Literature Study GuidesEat Pray LoveBook 1 Chapters 22 24 Summary

Eat, Pray, Love | Study Guide

Elizabeth Gilbert

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Eat, Pray, Love | Book 1, Chapters 22–24 | Summary



Book 1, Chapter 22

Gilbert spends this chapter on honest observations about her apparent inability to be without a man, starting at about age 15. She now sees this as "something of a liability on my path to maturity." She is also aware that she does not seem to be able to set boundaries, viewing herself as a "permeable membrane." As she says, "If I love you, you can have everything." Yet she doesn't seem to choose well, experiencing "one catastrophe after another" when it comes to romance. Finally, as part of this confession, she admits she is still in love with David. All of this has led her to make the one-year vow of celibacy.

Gilbert then goes on to give a brief analysis of what she views as a shift in the general behavior of Italian men toward women since she was last in the country some 15 years before. Although she admits she is not now the sexy, 19-year-old she was then—when she was constantly harassed by men everywhere she went—she has noticed that "stalking, pestering behavior toward women is no longer acceptable."

Book 1, Chapter 23

Gilbert describes her fascination with Italian soccer fans by describing a game she goes to with Luca Spaghetti and giving some background. There are two Roman teams, Lazio and Roma. People in Rome usually hang out on Sundays only with those fans who cheer for the same team. Luca is a Lazio fan.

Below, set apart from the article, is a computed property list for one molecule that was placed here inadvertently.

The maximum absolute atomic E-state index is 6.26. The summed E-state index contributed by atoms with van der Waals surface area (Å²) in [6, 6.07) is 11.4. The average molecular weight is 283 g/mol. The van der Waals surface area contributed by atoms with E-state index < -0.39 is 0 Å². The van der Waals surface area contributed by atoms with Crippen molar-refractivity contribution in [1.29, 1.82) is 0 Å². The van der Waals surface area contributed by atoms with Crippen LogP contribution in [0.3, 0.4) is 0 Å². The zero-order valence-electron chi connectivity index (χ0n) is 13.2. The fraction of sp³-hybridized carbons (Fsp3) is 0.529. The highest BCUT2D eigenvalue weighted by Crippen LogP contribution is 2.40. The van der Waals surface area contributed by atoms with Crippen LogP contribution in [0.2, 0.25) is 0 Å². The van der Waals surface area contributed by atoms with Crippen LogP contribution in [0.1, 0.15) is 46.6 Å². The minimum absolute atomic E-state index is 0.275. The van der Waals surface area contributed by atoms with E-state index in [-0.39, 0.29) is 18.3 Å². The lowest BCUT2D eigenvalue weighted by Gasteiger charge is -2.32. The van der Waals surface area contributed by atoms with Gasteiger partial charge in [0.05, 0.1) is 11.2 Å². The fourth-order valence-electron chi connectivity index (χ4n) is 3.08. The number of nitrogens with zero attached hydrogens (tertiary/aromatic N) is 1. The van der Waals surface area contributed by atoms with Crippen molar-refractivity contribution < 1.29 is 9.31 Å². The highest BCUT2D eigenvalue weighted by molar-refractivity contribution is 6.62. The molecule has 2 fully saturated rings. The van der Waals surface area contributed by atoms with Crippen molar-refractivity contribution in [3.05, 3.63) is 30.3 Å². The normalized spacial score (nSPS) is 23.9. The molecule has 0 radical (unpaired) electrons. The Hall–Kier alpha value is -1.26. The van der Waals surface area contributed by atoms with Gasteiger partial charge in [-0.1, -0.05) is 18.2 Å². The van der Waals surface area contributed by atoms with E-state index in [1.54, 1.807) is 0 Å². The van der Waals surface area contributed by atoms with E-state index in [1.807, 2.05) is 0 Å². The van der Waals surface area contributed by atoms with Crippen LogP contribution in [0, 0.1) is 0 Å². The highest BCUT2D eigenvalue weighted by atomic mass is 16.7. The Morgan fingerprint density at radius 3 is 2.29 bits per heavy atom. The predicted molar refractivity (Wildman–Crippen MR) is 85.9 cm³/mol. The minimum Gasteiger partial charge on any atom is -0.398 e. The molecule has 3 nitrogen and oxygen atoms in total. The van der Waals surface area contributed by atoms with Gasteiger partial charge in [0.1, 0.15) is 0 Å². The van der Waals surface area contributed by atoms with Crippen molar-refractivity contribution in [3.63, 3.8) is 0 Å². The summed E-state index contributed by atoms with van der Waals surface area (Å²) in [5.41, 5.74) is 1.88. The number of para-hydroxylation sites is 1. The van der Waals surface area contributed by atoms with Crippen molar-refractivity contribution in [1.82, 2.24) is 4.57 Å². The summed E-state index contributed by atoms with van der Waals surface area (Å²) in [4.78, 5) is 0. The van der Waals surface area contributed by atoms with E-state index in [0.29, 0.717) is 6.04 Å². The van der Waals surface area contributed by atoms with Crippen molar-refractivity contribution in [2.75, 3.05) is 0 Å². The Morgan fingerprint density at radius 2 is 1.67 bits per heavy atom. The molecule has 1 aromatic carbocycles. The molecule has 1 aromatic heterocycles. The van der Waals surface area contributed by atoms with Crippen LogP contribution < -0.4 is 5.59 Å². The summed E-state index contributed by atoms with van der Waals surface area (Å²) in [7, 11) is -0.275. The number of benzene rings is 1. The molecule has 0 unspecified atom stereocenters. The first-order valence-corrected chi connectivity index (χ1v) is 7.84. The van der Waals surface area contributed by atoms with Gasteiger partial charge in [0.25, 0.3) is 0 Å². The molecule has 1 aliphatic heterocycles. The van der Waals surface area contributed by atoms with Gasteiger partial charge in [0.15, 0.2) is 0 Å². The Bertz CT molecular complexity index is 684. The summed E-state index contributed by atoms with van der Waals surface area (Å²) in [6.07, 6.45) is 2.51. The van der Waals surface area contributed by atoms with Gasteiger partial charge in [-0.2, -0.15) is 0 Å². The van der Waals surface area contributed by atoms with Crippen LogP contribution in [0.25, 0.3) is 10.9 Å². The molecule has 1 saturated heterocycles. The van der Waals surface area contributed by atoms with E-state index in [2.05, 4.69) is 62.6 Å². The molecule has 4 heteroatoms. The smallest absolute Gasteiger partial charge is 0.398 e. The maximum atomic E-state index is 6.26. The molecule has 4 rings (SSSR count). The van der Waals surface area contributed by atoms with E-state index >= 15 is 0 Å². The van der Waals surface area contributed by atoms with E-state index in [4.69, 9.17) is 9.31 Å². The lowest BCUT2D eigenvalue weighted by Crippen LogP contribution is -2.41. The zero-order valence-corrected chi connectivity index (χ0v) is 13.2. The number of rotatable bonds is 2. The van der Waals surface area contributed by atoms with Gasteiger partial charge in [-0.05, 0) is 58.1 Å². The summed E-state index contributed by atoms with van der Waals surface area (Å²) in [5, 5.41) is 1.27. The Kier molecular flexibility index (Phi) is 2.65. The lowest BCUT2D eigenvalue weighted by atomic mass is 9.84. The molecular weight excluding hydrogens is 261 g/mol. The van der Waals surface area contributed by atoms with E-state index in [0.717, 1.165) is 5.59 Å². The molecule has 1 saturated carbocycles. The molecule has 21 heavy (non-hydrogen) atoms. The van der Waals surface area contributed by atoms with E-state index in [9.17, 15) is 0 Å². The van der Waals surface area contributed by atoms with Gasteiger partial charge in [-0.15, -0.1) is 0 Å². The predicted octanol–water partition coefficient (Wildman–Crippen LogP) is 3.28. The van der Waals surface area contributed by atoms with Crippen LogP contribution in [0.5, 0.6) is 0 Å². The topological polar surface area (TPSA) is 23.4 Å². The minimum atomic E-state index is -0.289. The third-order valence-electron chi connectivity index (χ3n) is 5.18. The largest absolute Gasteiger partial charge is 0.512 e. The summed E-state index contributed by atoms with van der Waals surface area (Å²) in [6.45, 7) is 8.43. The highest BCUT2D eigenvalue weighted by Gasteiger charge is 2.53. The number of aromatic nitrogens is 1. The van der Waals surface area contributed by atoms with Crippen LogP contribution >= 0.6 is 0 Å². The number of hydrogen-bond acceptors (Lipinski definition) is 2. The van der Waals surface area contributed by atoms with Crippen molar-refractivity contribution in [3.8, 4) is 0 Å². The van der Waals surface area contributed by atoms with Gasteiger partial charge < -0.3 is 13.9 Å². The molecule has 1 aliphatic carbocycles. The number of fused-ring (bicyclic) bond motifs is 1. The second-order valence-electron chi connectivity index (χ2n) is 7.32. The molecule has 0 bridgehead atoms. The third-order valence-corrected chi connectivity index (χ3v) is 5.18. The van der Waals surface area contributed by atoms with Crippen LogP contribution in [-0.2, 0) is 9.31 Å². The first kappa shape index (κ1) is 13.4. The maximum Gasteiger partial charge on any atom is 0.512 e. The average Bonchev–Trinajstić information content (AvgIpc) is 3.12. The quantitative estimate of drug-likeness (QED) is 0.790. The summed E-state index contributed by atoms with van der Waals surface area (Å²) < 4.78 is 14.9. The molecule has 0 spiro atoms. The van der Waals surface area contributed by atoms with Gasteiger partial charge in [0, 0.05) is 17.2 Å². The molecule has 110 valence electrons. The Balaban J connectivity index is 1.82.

As Gilbert watches the game she learns "new and interesting words ... which they don't teach you in school"—strings of curse words from the rabid fans. Lazio loses this particular match, but when Luca and his friends go out afterwards, it is not to a bar. They go to a bakery and eat cream puffs to cheer themselves up.

Book 1, Chapter 24

Gilbert continues to work hard at Italian, studying every day. She works on idioms with Giovanni. She teaches him the English saying "I've been there." He teaches her the equivalent in Italian, which means something close to "I have experienced that on my own skin." But her favorite thing to say in Italian is just one word: Attraversiamo. It means "Let's cross over." The word is mostly used when people are deciding to cross a street.


Gilbert shares her close observations of people, things, and actions around her. Her excellent observational skills enable her to describe her experiences so well that readers really feel like they are there with her. Her particular, close attention to words enriches those descriptions. Sometimes the experiences she describes are sorrowful or deeply meaningful; sometimes they are comic, like the soccer game she describes. At other times they are part of lessons to be learned, like her theory that Italian men have changed over the past 15 years. As part of these "lessons," she often reminds readers of associated facts. In this case, Gilbert points out that feminism has become more prominent in Italy since it joined the European Union.

Gilbert uses words and sentences intentionally in her memoir, building foreshadowing because more times than not they will appear again in her memoir. A comment made in a seemingly offhanded way (for example, "I still happen to be in love with David.") reveals much about her state of mind.

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